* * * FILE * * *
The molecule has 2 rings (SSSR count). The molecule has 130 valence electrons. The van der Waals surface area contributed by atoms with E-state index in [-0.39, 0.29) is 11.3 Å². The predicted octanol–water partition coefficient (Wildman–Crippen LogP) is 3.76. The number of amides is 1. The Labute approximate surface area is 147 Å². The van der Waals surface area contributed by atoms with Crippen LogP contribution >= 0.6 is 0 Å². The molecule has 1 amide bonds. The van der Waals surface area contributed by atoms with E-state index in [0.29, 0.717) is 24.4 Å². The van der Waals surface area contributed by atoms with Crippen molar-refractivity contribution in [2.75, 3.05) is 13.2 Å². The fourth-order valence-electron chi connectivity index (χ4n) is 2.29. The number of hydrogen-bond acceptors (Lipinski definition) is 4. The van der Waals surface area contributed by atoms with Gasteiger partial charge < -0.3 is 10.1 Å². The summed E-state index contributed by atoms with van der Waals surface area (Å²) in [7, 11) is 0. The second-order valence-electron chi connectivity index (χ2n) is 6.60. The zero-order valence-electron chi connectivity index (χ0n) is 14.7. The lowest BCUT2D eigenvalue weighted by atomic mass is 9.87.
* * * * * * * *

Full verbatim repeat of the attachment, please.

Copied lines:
The molecule has 2 rings (SSSR count). The molecule has 130 valence electrons. The van der Waals surface area contributed by atoms with E-state index in [-0.39, 0.29) is 11.3 Å². The predicted octanol–water partition coefficient (Wildman–Crippen LogP) is 3.76. The number of amides is 1. The Labute approximate surface area is 147 Å². The van der Waals surface area contributed by atoms with Crippen LogP contribution >= 0.6 is 0 Å². The molecule has 1 amide bonds. The van der Waals surface area contributed by atoms with E-state index in [0.29, 0.717) is 24.4 Å². The van der Waals surface area contributed by atoms with Crippen molar-refractivity contribution in [2.75, 3.05) is 13.2 Å². The fourth-order valence-electron chi connectivity index (χ4n) is 2.29. The number of hydrogen-bond acceptors (Lipinski definition) is 4. The van der Waals surface area contributed by atoms with Gasteiger partial charge < -0.3 is 10.1 Å². The summed E-state index contributed by atoms with van der Waals surface area (Å²) in [7, 11) is 0. The second-order valence-electron chi connectivity index (χ2n) is 6.60. The zero-order valence-electron chi connectivity index (χ0n) is 14.7. The lowest BCUT2D eigenvalue weighted by atomic mass is 9.87.